Sie sind auf Seite 1von 6


United States Court of Appeals

Tenth Circuit





No. 01-7003
(D.C. No. 99-CV-72-B)
(E.D. Okla.)



Before HENRY , ANDERSON , and MURPHY , Circuit Judges.

After examining the briefs and appellate record, this panel has determined
unanimously that oral argument would not materially assist the determination
of this appeal.

See Fed. R. App. P. 34(a)(2); 10th Cir. R. 34.1(G). The case is

therefore ordered submitted without oral argument.

Petitioner seeks review of the district courts decision denying his petition
for writ of habeas corpus brought pursuant to 28 U.S.C. 2254. He claims

This order and judgment is not binding precedent, except under the
doctrines of law of the case, res judicata, and collateral estoppel. The court
generally disfavors the citation of orders and judgments; nevertheless, an order
and judgment may be cited under the terms and conditions of 10th Cir. R. 36.3.

entitlement to his immediate release from state custody, contending that the State
has incorrectly calculated his earned credits based on jobs he performed while
incarcerated in the 1980s. He contends that if properly counted, based on where
he worked during some of that time, the credits would suffice for his release. In
order to proceed with an appeal from the denial of a petition for writ of habeas
corpus, petitioner must first obtain a certificate of appealability (COA).
28 U.S.C. 2253(c)(1)(A).


We grant the COA and remand the matter for

dismissal without prejudice to permit petitioner to exhaust his state remedies.

Petitioner was sentenced to thirty-five years imprisonment for robbery
with firearms, after former conviction of a felony. He began serving his sentence
in April of 1980 and was released on parole in December of 1988. In 1995, he
pleaded guilty in New York to second degree grand larceny, and he spent about
a year in prison there. He was paroled and returned to the Oklahoma system in
March of 1996 as a parole violator.
In the interim, his consolidated record card, which recorded time served,
credits earned, levels of supervision, and other information, had been lost and had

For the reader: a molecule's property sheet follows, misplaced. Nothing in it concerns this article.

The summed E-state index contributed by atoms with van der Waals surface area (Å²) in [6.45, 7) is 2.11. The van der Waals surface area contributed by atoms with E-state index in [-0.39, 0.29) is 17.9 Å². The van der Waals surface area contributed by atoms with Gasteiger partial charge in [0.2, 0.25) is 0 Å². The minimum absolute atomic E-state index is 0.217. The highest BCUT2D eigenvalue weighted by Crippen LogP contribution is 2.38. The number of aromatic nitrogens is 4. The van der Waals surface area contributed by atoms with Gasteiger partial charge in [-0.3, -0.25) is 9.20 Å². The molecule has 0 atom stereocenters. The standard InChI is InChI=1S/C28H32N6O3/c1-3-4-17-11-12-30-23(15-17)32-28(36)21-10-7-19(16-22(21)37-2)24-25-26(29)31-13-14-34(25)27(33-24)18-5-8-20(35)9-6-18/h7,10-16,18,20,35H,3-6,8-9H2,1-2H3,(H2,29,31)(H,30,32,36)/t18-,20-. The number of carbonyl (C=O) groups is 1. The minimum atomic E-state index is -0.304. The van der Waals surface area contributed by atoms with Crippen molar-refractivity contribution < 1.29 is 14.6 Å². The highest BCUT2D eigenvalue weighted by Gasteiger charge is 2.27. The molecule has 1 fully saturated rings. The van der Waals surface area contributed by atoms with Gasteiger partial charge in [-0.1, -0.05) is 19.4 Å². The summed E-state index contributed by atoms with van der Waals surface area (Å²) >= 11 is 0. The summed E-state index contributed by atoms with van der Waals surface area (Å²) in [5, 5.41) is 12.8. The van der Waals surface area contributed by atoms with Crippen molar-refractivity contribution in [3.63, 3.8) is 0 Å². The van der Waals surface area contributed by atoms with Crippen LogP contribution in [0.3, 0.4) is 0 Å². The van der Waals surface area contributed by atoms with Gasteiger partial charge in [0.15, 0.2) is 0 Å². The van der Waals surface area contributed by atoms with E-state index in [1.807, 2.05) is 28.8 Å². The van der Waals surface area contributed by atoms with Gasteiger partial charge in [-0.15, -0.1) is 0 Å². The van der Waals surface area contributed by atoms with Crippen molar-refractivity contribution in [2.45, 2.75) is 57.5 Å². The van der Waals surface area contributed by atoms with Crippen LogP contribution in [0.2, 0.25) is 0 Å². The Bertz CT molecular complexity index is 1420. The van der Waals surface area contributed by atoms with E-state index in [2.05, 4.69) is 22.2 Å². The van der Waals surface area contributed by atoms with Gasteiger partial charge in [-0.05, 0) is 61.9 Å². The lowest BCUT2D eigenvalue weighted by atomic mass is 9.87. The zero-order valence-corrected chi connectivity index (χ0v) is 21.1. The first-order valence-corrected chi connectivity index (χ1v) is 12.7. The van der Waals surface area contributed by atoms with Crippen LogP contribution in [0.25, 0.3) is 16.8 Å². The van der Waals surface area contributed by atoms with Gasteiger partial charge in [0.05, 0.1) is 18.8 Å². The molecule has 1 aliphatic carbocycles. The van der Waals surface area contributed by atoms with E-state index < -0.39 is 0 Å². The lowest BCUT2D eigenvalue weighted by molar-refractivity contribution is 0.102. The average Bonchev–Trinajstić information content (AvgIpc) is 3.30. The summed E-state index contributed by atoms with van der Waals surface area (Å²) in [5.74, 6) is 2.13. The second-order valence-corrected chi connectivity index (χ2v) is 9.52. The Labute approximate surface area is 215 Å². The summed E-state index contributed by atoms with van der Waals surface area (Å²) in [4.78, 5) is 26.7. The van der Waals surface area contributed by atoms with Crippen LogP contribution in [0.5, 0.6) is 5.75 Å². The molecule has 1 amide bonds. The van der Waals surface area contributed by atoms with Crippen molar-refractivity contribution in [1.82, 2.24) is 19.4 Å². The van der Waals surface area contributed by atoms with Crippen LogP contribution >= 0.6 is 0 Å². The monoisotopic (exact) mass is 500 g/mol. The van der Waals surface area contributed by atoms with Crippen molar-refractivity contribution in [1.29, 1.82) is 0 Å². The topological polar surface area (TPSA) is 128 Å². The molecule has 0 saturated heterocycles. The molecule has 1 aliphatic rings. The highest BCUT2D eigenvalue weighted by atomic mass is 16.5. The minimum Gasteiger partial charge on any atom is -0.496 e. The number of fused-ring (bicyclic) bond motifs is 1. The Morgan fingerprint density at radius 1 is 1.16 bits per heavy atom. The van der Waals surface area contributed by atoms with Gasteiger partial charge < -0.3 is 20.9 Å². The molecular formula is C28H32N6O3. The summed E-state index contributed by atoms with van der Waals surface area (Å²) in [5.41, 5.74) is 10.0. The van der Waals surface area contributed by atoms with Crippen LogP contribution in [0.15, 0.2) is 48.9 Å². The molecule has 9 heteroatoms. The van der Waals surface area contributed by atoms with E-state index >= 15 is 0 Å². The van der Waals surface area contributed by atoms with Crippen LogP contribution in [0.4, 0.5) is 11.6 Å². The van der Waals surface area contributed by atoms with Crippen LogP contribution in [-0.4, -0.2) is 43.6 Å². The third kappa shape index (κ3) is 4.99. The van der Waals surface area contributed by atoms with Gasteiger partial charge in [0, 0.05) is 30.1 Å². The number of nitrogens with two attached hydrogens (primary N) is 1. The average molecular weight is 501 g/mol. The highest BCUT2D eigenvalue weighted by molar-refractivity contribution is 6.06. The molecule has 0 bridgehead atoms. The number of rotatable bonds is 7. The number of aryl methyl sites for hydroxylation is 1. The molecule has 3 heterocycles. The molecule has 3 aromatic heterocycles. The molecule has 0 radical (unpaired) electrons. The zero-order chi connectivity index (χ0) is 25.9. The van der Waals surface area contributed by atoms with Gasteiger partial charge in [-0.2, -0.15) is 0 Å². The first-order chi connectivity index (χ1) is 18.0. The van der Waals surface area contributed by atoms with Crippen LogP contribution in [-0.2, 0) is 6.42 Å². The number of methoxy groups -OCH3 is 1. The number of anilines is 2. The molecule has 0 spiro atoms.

We note at the outset that because petitioner does not challenge his
conviction, but merely the execution of his sentence, the cause of action should
have been treated as arising under 28 U.S.C. 2241.
See Montez v. McKinna ,
208 F.3d 862, 865 (10th Cir. 2000). A state prisoner proceeding under 2241
must also obtain a certificate of appealability in order to proceed with his appeal.
See id. at 867.


to be recreated. As a result, a statement was generated reflecting that from 1980

until his parole in 1988 he had accumulated 3,171 days time served and 2,685
days earned credit (total 5,856), which, when subtracted from 12,783 days (thirtyfive years), left him with 6,927 days remaining to be served at the time he was
paroled. According to the State, this data was entered into a computer in March
of 1988, before his release on parole.
Petitioner alleges that the data is inaccurate because it fails to account for
the fact that some of the jobs he held during his first period of incarceration
earned him a higher rate of credit than the number of days the reconstructed
record card shows. Specifically, he states that the reconstructed card shows an
average of twenty-two earned credits per month (one days credit for each day
worked), when, in fact, he held particular jobs during some of that time which
entitled him to two or three days credit for each day worked. He claims he is
entitled to the higher number because of the credit scheme in effect when his
crime was committed.

See Ekstrand v. State , 791 P.2d 92, 95 (Okla. Crim. App.